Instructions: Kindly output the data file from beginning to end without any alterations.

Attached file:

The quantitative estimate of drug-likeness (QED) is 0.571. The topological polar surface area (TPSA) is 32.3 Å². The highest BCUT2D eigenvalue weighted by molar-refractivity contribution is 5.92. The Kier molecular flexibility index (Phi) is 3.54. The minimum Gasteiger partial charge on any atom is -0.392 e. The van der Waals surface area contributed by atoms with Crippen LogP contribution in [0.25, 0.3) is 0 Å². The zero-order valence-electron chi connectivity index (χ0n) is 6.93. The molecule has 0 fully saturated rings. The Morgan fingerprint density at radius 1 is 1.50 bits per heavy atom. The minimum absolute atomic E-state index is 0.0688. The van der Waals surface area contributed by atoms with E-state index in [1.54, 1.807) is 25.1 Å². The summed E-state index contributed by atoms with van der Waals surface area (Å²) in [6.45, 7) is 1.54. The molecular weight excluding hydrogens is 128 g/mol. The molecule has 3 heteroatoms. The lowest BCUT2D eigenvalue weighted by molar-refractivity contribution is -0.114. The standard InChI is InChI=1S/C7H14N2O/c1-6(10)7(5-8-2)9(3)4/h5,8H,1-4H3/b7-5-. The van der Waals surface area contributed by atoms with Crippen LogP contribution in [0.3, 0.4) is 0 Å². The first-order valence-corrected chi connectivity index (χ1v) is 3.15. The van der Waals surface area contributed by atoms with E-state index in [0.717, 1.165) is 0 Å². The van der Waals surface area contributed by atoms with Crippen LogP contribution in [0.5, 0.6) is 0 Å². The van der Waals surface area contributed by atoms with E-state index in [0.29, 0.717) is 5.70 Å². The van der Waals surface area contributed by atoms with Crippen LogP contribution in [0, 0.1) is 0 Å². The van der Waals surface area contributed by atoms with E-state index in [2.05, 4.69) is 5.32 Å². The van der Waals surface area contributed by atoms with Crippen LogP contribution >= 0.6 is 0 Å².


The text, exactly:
The quantitative estimate of drug-likeness (QED) is 0.571. The topological polar surface area (TPSA) is 32.3 Å². The highest BCUT2D eigenvalue weighted by molar-refractivity contribution is 5.92. The Kier molecular flexibility index (Phi) is 3.54. The minimum Gasteiger partial charge on any atom is -0.392 e. The van der Waals surface area contributed by atoms with Crippen LogP contribution in [0.25, 0.3) is 0 Å². The zero-order valence-electron chi connectivity index (χ0n) is 6.93. The molecule has 0 fully saturated rings. The Morgan fingerprint density at radius 1 is 1.50 bits per heavy atom. The minimum absolute atomic E-state index is 0.0688. The van der Waals surface area contributed by atoms with E-state index in [1.54, 1.807) is 25.1 Å². The summed E-state index contributed by atoms with van der Waals surface area (Å²) in [6.45, 7) is 1.54. The molecular weight excluding hydrogens is 128 g/mol. The molecule has 3 heteroatoms. The lowest BCUT2D eigenvalue weighted by molar-refractivity contribution is -0.114. The standard InChI is InChI=1S/C7H14N2O/c1-6(10)7(5-8-2)9(3)4/h5,8H,1-4H3/b7-5-. The van der Waals surface area contributed by atoms with Crippen LogP contribution in [0.3, 0.4) is 0 Å². The first-order valence-corrected chi connectivity index (χ1v) is 3.15. The van der Waals surface area contributed by atoms with E-state index in [0.717, 1.165) is 0 Å². The van der Waals surface area contributed by atoms with Crippen LogP contribution in [0.5, 0.6) is 0 Å². The van der Waals surface area contributed by atoms with E-state index in [0.29, 0.717) is 5.70 Å². The van der Waals surface area contributed by atoms with Crippen LogP contribution in [0, 0.1) is 0 Å². The van der Waals surface area contributed by atoms with E-state index in [2.05, 4.69) is 5.32 Å². The van der Waals surface area contributed by atoms with Crippen LogP contribution >= 0.6 is 0 Å².